Forage pieces more than 1/2-inch in length suggest a lack of long forage particles to maintain the rumen mat.

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The interpretation of these results is certainly subjective. Hutjens recommended that if using the manure-washing technique, an answer or protocol to what is found must be in place so action can be taken if needed.

Consistency

A third tool Hutjens uses is consistency scoring of manure. This aids in analyzing the ration and digestive function of the cow.

For this test, visually score the manure consistency from 10 to 15 cows per pen. Be sure to record the animal number with it, just in case a score or two vary from the norm of the pen. The production and health records could then be pulled for those animals to make additional conclusions.

The following five-point scale developed in Michigan should be used when scoring:

1. This manure is very liquid with the consistency of pea soup. The manure may actually “arc” from the cow. Excess protein or starch, too much mineral or lack of fiber can lead to this score. Excess urea in the hindgut can create an osmotic gradient, drawing water in the manure. Cows with diarrhea will be in this category.

2. This manure appears runny and does not form a distinct pile. It will measure less than one inch in height and splatters when it hits the ground or concrete. Cows on lush pasture may have this manure score. Low fiber or a lack of functional fiber can also lead to this manure score.

3. This is the optimal score. The manure has a porridge-like appearance, will stack up 1.5 to 2 inches, have several concentric rings, a small depression or dimple in the middle, make a plopping sound when it hits concrete floors, and it will stick to the toe of your shoe.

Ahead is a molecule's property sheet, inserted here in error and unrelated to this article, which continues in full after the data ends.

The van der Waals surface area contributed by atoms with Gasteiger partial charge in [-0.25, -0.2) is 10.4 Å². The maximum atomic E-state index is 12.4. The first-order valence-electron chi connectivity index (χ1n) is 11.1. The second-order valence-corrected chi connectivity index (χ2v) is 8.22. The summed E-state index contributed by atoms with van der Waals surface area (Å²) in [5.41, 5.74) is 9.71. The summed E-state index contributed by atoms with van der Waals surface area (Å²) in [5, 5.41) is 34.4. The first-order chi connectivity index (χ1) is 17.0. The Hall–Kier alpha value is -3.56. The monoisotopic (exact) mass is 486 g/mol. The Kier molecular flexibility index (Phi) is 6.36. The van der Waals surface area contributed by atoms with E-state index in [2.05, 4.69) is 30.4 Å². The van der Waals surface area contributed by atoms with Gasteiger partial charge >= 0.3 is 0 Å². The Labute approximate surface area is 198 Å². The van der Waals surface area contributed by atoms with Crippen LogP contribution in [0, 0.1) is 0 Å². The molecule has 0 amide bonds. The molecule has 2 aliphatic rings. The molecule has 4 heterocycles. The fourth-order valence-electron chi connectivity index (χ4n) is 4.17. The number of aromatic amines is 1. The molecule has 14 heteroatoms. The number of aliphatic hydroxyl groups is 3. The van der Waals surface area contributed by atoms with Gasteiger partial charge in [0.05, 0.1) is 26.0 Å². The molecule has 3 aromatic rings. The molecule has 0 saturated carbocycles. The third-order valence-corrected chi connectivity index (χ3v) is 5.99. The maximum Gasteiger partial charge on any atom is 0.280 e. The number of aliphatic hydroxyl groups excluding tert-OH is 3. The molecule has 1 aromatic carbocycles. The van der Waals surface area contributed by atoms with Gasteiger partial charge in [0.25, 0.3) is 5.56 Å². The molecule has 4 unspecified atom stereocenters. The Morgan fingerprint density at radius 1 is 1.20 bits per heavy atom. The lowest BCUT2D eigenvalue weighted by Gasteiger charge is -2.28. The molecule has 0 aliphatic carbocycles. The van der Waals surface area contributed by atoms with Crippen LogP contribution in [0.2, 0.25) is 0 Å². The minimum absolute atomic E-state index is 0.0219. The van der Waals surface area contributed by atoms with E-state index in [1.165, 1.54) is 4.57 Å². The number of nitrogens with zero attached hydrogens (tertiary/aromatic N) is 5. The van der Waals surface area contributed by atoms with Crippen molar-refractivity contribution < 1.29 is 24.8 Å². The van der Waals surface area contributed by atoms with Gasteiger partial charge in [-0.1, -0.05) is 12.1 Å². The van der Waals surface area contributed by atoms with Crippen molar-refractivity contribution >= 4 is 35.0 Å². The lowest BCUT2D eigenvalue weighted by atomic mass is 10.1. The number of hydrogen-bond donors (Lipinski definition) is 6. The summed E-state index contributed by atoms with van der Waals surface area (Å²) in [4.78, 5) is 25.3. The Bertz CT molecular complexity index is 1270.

4. This manure is thicker and stacks up over 2 inches. Dry cows and older heifers may have this type of manure. (This may reflect that low-quality forages are fed and/or a shortage of protein.) Adding more grain or protein or improving forage quality can lower this manure score.

5. This manure appears as firm fecal balls. Feeding a straw-based diet or dehydration could contribute to this score. Cows with a digestive blockage may exhibit this score.

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When interpreting the results, scores 1 and 5 may reflect a health problem besides dietary limitations. Less than 2 and more than 4 may reflect a need to rebalance the ration. Scores can also shift throughout a cow’s lactation. (See Table 1 , based on limited work by the University of Illinois.)

Increasing the amount of degradable, soluble or total protein; decreasing the amount or physical form of the fiber; increasing starch level; decreasing grain particle size (such as fine grinding or steam flaking); and consuming excess minerals (especially potassium and sodium) can cause manure scores to decline.

Whether one or all three methods are used, there is certainly something that can be learned about the ration from looking at it at the other end of the digestion tract. PD

PHOTO : Scoring undisturbed manure piles for consistency can help in determining how the cows are digesting their ration. Photo by Karen Lee.